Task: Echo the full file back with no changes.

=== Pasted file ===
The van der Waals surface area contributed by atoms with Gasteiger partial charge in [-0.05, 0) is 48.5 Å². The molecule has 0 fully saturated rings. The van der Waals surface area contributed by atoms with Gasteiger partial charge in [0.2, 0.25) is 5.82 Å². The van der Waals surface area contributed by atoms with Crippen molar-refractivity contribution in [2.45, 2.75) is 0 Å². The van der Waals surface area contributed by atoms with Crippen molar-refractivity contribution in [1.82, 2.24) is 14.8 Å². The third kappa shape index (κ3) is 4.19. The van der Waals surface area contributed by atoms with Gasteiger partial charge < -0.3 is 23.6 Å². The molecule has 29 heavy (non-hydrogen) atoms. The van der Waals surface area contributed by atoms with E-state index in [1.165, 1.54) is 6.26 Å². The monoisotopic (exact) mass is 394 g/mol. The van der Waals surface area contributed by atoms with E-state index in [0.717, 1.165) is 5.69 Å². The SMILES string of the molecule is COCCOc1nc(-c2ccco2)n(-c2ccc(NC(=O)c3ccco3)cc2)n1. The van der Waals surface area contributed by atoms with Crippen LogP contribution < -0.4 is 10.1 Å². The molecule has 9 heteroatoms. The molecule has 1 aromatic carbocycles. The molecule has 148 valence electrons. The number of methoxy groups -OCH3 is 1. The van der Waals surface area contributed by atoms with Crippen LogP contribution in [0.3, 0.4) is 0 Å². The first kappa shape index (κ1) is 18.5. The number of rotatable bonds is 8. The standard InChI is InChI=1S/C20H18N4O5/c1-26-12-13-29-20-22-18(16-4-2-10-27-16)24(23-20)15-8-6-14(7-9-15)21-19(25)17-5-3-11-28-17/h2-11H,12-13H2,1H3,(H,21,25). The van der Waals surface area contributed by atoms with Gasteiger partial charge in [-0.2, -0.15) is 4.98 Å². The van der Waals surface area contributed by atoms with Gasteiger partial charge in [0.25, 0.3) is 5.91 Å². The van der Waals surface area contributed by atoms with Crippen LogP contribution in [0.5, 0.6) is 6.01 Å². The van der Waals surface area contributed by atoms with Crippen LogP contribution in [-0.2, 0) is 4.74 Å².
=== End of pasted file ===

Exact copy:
The van der Waals surface area contributed by atoms with Gasteiger partial charge in [-0.05, 0) is 48.5 Å². The molecule has 0 fully saturated rings. The van der Waals surface area contributed by atoms with Gasteiger partial charge in [0.2, 0.25) is 5.82 Å². The van der Waals surface area contributed by atoms with Crippen molar-refractivity contribution in [2.45, 2.75) is 0 Å². The van der Waals surface area contributed by atoms with Crippen molar-refractivity contribution in [1.82, 2.24) is 14.8 Å². The third kappa shape index (κ3) is 4.19. The van der Waals surface area contributed by atoms with Gasteiger partial charge < -0.3 is 23.6 Å². The molecule has 29 heavy (non-hydrogen) atoms. The van der Waals surface area contributed by atoms with E-state index in [1.165, 1.54) is 6.26 Å². The monoisotopic (exact) mass is 394 g/mol. The van der Waals surface area contributed by atoms with E-state index in [0.717, 1.165) is 5.69 Å². The SMILES string of the molecule is COCCOc1nc(-c2ccco2)n(-c2ccc(NC(=O)c3ccco3)cc2)n1. The van der Waals surface area contributed by atoms with Crippen LogP contribution < -0.4 is 10.1 Å². The molecule has 9 heteroatoms. The molecule has 1 aromatic carbocycles. The molecule has 148 valence electrons. The number of methoxy groups -OCH3 is 1. The van der Waals surface area contributed by atoms with Crippen LogP contribution in [0.3, 0.4) is 0 Å². The first kappa shape index (κ1) is 18.5. The number of rotatable bonds is 8. The standard InChI is InChI=1S/C20H18N4O5/c1-26-12-13-29-20-22-18(16-4-2-10-27-16)24(23-20)15-8-6-14(7-9-15)21-19(25)17-5-3-11-28-17/h2-11H,12-13H2,1H3,(H,21,25). The van der Waals surface area contributed by atoms with Gasteiger partial charge in [-0.2, -0.15) is 4.98 Å². The van der Waals surface area contributed by atoms with Gasteiger partial charge in [0.25, 0.3) is 5.91 Å². The van der Waals surface area contributed by atoms with Crippen LogP contribution in [0.5, 0.6) is 6.01 Å². The van der Waals surface area contributed by atoms with Crippen LogP contribution in [-0.2, 0) is 4.74 Å².